It seemed the idea was on the tip of the tongue everyone’s tongue. For three longtime Greenwich residents – Liz Norfleet, Craig Jones and Jessica Reid – there were hints everywhere.
Norfleet, who has lived in Greenwich for 25 years said that through different jobs she developed a passion for local businesses.
“I have seen the struggles that small businesses are having, including competing with the internet,” she said, adding that she would constantly ask business owners what she could do for them. “A business owner in Old Greenwich said, ‘We need a map.'”
That was when the light bulb went off. “I had picked up a map from another area and his comment was the spark,” Norfleet said.
“I had a board game growing up called Mianus-Opoly,” Reid said, adding that Liz’s idea for a color map featuring local independent businesses, landmarks, parks, churches and schools was in her favorite pizza joint reminded her of the board game she had saved for years. “There is an old school map, framed on the wall of Bruce Park Grill,” she added.
“I went to Cape Cod for my cousin’s wedding and they have these maps everywhere” Craig said.
Craig and Jessica, longtime friends who graduated from Greenwich High School and recently founded Greenwich Point Marketing, said the new two-sided color map is available at the Greenwich Association of Realtors office at 40 East Elm Street, as well as the Stanton House Inn Bed & Breakfast, Hyatt Regency, J House, Cos Cob Inn and the Delamar, Town Hall, Greenwich Library, AAA and at the businesses listed on the map.
Norfleet said that some business owners understood the concept immediately. For others it was a harder sell.
Then came the challenge of finding an artist. “This is a very specialized project because it has many layers and will need to be changed over time,” Norfleet said.
“We laid out the map, which was drawn by Jim Roldan of New Hampshire,” Jones said. “He had experience drawing maps. We photographed all the buildings we wanted included and shot them from a variety of angles.”
“There was a super amount of detail for each building,” Reid said, adding that the whole project was six months in the making.
“There were so many layers of detail to add in,” Jessica continued. She said Roldan added texture, landscaping and details including boats.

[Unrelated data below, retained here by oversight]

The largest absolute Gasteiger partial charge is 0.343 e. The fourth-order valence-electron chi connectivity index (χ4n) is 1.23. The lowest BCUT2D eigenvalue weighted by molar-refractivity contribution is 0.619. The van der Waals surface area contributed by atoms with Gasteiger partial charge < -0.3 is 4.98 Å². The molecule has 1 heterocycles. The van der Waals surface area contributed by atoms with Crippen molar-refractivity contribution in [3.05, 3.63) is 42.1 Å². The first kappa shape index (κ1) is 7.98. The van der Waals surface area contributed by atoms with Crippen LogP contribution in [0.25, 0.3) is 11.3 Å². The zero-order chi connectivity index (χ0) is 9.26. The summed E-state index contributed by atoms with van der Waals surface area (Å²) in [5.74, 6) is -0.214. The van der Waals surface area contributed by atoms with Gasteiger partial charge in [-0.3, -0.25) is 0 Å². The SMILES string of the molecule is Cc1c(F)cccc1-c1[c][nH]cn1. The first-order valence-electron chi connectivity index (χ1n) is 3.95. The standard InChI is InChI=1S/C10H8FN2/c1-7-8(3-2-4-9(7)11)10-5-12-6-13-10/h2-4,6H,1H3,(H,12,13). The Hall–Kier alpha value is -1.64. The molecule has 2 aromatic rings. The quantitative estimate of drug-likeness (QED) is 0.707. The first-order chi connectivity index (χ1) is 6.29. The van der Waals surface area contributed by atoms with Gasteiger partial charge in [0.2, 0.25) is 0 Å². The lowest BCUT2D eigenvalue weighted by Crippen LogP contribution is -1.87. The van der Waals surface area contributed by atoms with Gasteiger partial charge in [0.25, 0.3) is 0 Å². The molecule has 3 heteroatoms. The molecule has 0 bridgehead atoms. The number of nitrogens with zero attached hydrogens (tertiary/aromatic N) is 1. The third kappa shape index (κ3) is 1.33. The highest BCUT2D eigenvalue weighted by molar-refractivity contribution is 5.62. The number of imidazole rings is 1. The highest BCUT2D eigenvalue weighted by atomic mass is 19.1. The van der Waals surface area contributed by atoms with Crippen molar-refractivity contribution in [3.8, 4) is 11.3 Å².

Another challenge was that some people in Greenwich don’t view our town as a destination for tourists. Still, Norfleet pointed out, people come to Town for weddings and events. The polo matches, Wine & Food Festival and Greenwich Concours D’Elegance are examples.
“And there are people traveling through New England,” Norfleet said. “The map shows all the landmarks, including Greenwich Avenue.”
While some locals complain about changes on Greenwich Avenue these days, Norfleet said there remain many mom and pop shops and it made perfect sense to include them on the map.
In fact, Reid said only local businesses were invited to advertise.
“Liz was turning down national chains,” Jones said. Frank Gaudio of The First Bank of Greenwich was one of the first to jump on the project. “He was one of the original supporters and has two framed copies and hanging in his bank lobby – one showing the front of the map, and the other has the back.”
“It’s really neat to look at this map – having grown up here, the map truly is most appropriate for visitors and new residents,” Jones said.
Norfleet said that 10% of net proceeds from the maps will go to
Abilis, GEMS, Greenwich Boy Scouts, Greenwich Point Conservancy, Junior League of Greenwich, Kids in Crisis and Neighbor to Neighbor.
The first batch of maps, a run of 20,000, came off the press just in time for Memorial Day. Many local businesses with ads on the map have signs in their windows mentioning the map of Greenwich.
The map correlates to a website that is under way: visitgreenwichct.com
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